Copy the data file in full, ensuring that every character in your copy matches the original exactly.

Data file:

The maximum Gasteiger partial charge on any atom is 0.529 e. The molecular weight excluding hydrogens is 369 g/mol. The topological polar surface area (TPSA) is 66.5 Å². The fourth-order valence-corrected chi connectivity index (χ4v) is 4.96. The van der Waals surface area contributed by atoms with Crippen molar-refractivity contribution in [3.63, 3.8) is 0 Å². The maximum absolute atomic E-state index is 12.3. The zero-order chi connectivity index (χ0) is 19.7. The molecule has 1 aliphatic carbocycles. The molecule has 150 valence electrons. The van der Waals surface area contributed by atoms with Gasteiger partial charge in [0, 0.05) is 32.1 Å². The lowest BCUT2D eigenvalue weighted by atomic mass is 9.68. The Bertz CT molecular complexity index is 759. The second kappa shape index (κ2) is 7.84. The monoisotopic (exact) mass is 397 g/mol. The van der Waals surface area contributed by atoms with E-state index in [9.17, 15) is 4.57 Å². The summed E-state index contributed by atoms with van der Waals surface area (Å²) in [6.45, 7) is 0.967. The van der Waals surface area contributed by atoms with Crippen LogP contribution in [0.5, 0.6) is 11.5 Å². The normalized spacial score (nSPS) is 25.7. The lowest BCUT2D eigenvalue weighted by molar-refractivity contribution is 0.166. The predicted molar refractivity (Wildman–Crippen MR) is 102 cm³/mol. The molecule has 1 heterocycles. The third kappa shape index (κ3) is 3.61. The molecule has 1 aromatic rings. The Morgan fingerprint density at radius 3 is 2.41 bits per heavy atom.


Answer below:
The maximum Gasteiger partial charge on any atom is 0.529 e. The molecular weight excluding hydrogens is 369 g/mol. The topological polar surface area (TPSA) is 66.5 Å². The fourth-order valence-corrected chi connectivity index (χ4v) is 4.96. The van der Waals surface area contributed by atoms with Crippen molar-refractivity contribution in [3.63, 3.8) is 0 Å². The maximum absolute atomic E-state index is 12.3. The zero-order chi connectivity index (χ0) is 19.7. The molecule has 1 aliphatic carbocycles. The molecule has 150 valence electrons. The van der Waals surface area contributed by atoms with Gasteiger partial charge in [0, 0.05) is 32.1 Å². The lowest BCUT2D eigenvalue weighted by atomic mass is 9.68. The Bertz CT molecular complexity index is 759. The second kappa shape index (κ2) is 7.84. The monoisotopic (exact) mass is 397 g/mol. The van der Waals surface area contributed by atoms with E-state index in [9.17, 15) is 4.57 Å². The summed E-state index contributed by atoms with van der Waals surface area (Å²) in [6.45, 7) is 0.967. The van der Waals surface area contributed by atoms with Crippen LogP contribution in [0.5, 0.6) is 11.5 Å². The normalized spacial score (nSPS) is 25.7. The lowest BCUT2D eigenvalue weighted by molar-refractivity contribution is 0.166. The predicted molar refractivity (Wildman–Crippen MR) is 102 cm³/mol. The molecule has 1 heterocycles. The third kappa shape index (κ3) is 3.61. The molecule has 1 aromatic rings. The Morgan fingerprint density at radius 3 is 2.41 bits per heavy atom.